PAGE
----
Dutch expert offers suggestions for Mekong Delta’s sustainable development

Wednesday, 2018-11-14 06:38:02
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Appropriate solutions needed to cope with challenges, towards a sustainable future in the Mekong Delta. (Photo: NDO/Quoc Dung)
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NDO – The Mekong Delta and its people are facing flooding, drought, salinisation, polluted water and land subsidence. However, smart and appropriate responses would help the people to live with the challenges, turn them into opportunities and make the delta more sustainable, resilient, and prosperous.

The statement was made by Henk Ovink, Special Envoy for Water Affairs of the Kingdom of the Netherlands, during an interview with Trung Hung, a Nhan Dan Online correspondent, on the appropriate and coordinated approach to sustainable and long-term solutions for the stable development and prosperity in the Mekong Delta.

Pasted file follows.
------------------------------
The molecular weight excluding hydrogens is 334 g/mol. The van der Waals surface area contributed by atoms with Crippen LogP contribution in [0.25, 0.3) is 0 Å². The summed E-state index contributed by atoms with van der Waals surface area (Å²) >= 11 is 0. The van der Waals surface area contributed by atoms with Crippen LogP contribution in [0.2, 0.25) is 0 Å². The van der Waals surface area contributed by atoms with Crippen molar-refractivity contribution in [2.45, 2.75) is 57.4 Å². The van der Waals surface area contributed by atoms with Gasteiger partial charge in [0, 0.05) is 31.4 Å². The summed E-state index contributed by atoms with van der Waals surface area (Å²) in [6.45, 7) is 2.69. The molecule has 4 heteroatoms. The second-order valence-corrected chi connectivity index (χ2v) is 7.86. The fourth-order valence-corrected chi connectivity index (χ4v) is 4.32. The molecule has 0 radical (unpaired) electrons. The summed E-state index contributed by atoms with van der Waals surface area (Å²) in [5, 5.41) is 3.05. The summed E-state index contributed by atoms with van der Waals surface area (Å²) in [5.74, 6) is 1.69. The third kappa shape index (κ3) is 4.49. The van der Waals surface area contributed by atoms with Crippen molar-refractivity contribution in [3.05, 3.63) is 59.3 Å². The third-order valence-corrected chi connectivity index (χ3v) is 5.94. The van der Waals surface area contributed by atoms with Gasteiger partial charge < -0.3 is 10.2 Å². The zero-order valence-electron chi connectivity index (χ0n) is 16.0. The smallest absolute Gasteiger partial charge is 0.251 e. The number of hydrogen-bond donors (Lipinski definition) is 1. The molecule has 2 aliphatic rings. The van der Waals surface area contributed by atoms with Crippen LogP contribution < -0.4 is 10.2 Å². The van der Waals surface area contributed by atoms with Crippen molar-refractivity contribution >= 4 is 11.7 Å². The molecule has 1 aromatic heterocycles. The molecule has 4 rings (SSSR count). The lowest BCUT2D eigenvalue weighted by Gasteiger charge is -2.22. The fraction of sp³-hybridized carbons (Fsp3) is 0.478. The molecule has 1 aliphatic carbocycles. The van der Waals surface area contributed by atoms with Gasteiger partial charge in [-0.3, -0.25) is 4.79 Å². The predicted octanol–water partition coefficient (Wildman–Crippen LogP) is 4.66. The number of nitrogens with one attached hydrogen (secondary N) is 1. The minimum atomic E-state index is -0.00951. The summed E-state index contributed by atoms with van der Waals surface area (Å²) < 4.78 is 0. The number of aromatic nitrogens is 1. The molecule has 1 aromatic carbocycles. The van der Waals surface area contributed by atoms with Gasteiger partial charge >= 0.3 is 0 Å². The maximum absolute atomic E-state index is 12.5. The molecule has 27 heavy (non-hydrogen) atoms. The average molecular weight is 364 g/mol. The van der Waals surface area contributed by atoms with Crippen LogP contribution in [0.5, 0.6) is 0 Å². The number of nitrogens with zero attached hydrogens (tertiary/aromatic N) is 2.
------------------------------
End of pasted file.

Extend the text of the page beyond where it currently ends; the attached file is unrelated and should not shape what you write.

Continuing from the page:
On the occasion of his recent visit to Vietnam, Henk Ovink shared the knowledge, experience and solutions from his country in addressing the aforementioned issues, which the Netherlands is also facing. He also discussed how to promote the implementation of the Strategic Partnership Agreement on Water Management and Climate Change Adaptation signed by the two countries in 2010, as well as the implementation of Resolution 120 by the Government of Vietnam on the Mekong Delta’s sustainable and climate-resilient development.

Q: Could you outline some of the outstanding achievements during the implementation of the Strategic Partnership Agreement on Water Management and Climate Change Adaptation between Vietnam and the Netherlands in recent years?

A: The announcement of the Mekong Delta Plan 2013 was one of the highlights of the partnership between the two countries. Both Vietnam and the Netherlands have been active in preparing this plan. So far, the vision set out in the plan has been formally introduced into Resolution 120 on the sustainable development of Mekong Delta in adaptation to climate change, as issued by the Prime Minister. The Netherlands appreciated the clear direction in the field of water management and climate change in Vietnam. Resolution 120 is a solid foundation for further shaping the joint common efforts in the future.